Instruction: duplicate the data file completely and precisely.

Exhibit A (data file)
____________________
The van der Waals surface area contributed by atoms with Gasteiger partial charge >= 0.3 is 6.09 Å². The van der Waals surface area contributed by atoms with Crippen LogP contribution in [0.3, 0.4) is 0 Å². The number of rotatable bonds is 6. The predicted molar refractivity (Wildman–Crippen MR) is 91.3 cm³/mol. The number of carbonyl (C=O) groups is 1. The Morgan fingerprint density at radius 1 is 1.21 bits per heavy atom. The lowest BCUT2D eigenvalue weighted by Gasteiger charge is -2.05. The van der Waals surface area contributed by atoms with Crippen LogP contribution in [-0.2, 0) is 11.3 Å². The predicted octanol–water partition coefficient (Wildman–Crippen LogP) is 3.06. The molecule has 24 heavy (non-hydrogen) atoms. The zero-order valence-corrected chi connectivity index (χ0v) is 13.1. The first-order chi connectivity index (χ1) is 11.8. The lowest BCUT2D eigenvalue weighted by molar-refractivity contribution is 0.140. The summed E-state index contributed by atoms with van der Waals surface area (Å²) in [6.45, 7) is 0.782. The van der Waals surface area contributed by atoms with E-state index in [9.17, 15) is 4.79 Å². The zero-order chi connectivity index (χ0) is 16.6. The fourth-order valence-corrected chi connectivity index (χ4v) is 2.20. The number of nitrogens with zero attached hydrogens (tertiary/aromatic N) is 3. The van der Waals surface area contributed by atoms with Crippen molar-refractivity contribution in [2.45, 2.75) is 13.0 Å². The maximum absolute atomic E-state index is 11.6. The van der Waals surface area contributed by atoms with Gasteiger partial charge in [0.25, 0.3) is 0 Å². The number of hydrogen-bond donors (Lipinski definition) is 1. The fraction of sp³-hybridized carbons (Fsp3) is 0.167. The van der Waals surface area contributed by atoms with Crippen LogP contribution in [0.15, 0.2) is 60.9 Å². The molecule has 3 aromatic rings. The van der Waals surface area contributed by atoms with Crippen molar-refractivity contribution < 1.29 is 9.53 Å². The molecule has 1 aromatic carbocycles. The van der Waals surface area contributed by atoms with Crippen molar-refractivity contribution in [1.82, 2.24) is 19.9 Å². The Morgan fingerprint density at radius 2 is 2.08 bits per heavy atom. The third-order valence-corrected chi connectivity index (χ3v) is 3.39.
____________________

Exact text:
The van der Waals surface area contributed by atoms with Gasteiger partial charge >= 0.3 is 6.09 Å². The van der Waals surface area contributed by atoms with Crippen LogP contribution in [0.3, 0.4) is 0 Å². The number of rotatable bonds is 6. The predicted molar refractivity (Wildman–Crippen MR) is 91.3 cm³/mol. The number of carbonyl (C=O) groups is 1. The Morgan fingerprint density at radius 1 is 1.21 bits per heavy atom. The lowest BCUT2D eigenvalue weighted by Gasteiger charge is -2.05. The van der Waals surface area contributed by atoms with Crippen LogP contribution in [-0.2, 0) is 11.3 Å². The predicted octanol–water partition coefficient (Wildman–Crippen LogP) is 3.06. The molecule has 24 heavy (non-hydrogen) atoms. The zero-order valence-corrected chi connectivity index (χ0v) is 13.1. The first-order chi connectivity index (χ1) is 11.8. The lowest BCUT2D eigenvalue weighted by molar-refractivity contribution is 0.140. The summed E-state index contributed by atoms with van der Waals surface area (Å²) in [6.45, 7) is 0.782. The van der Waals surface area contributed by atoms with E-state index in [9.17, 15) is 4.79 Å². The zero-order chi connectivity index (χ0) is 16.6. The fourth-order valence-corrected chi connectivity index (χ4v) is 2.20. The number of nitrogens with zero attached hydrogens (tertiary/aromatic N) is 3. The van der Waals surface area contributed by atoms with Crippen molar-refractivity contribution in [2.45, 2.75) is 13.0 Å². The maximum absolute atomic E-state index is 11.6. The van der Waals surface area contributed by atoms with Gasteiger partial charge in [0.25, 0.3) is 0 Å². The number of hydrogen-bond donors (Lipinski definition) is 1. The fraction of sp³-hybridized carbons (Fsp3) is 0.167. The van der Waals surface area contributed by atoms with Crippen LogP contribution in [0.15, 0.2) is 60.9 Å². The molecule has 3 aromatic rings. The van der Waals surface area contributed by atoms with Crippen molar-refractivity contribution < 1.29 is 9.53 Å². The molecule has 1 aromatic carbocycles. The van der Waals surface area contributed by atoms with Crippen molar-refractivity contribution in [1.82, 2.24) is 19.9 Å². The Morgan fingerprint density at radius 2 is 2.08 bits per heavy atom. The third-order valence-corrected chi connectivity index (χ3v) is 3.39.